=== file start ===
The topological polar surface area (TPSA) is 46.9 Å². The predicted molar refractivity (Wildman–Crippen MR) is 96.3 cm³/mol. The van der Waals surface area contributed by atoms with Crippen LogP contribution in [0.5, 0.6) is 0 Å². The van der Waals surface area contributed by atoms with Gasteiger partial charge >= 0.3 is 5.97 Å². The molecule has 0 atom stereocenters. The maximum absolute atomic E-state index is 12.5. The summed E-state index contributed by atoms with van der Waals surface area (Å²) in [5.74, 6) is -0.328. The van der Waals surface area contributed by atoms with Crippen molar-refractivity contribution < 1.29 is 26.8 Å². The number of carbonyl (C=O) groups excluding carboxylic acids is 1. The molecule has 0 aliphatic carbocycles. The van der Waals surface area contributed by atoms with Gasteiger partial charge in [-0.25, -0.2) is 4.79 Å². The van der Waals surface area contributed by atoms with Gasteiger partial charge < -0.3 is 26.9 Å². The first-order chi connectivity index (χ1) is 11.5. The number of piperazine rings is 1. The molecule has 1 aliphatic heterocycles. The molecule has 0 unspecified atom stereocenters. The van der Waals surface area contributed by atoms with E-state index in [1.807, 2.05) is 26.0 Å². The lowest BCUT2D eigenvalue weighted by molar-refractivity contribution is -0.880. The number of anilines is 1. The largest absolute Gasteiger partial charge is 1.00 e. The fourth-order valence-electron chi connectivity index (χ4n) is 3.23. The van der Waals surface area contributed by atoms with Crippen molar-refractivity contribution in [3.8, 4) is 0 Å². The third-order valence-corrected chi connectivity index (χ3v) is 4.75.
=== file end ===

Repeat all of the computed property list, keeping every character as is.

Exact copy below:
The topological polar surface area (TPSA) is 46.9 Å². The predicted molar refractivity (Wildman–Crippen MR) is 96.3 cm³/mol. The van der Waals surface area contributed by atoms with Crippen LogP contribution in [0.5, 0.6) is 0 Å². The van der Waals surface area contributed by atoms with Gasteiger partial charge >= 0.3 is 5.97 Å². The molecule has 0 atom stereocenters. The maximum absolute atomic E-state index is 12.5. The summed E-state index contributed by atoms with van der Waals surface area (Å²) in [5.74, 6) is -0.328. The van der Waals surface area contributed by atoms with Crippen molar-refractivity contribution < 1.29 is 26.8 Å². The number of carbonyl (C=O) groups excluding carboxylic acids is 1. The molecule has 0 aliphatic carbocycles. The van der Waals surface area contributed by atoms with Gasteiger partial charge in [-0.25, -0.2) is 4.79 Å². The van der Waals surface area contributed by atoms with Gasteiger partial charge < -0.3 is 26.9 Å². The first-order chi connectivity index (χ1) is 11.5. The number of piperazine rings is 1. The molecule has 1 aliphatic heterocycles. The molecule has 0 unspecified atom stereocenters. The van der Waals surface area contributed by atoms with E-state index in [1.807, 2.05) is 26.0 Å². The lowest BCUT2D eigenvalue weighted by molar-refractivity contribution is -0.880. The number of anilines is 1. The largest absolute Gasteiger partial charge is 1.00 e. The fourth-order valence-electron chi connectivity index (χ4n) is 3.23. The van der Waals surface area contributed by atoms with Crippen molar-refractivity contribution in [3.8, 4) is 0 Å². The third-order valence-corrected chi connectivity index (χ3v) is 4.75.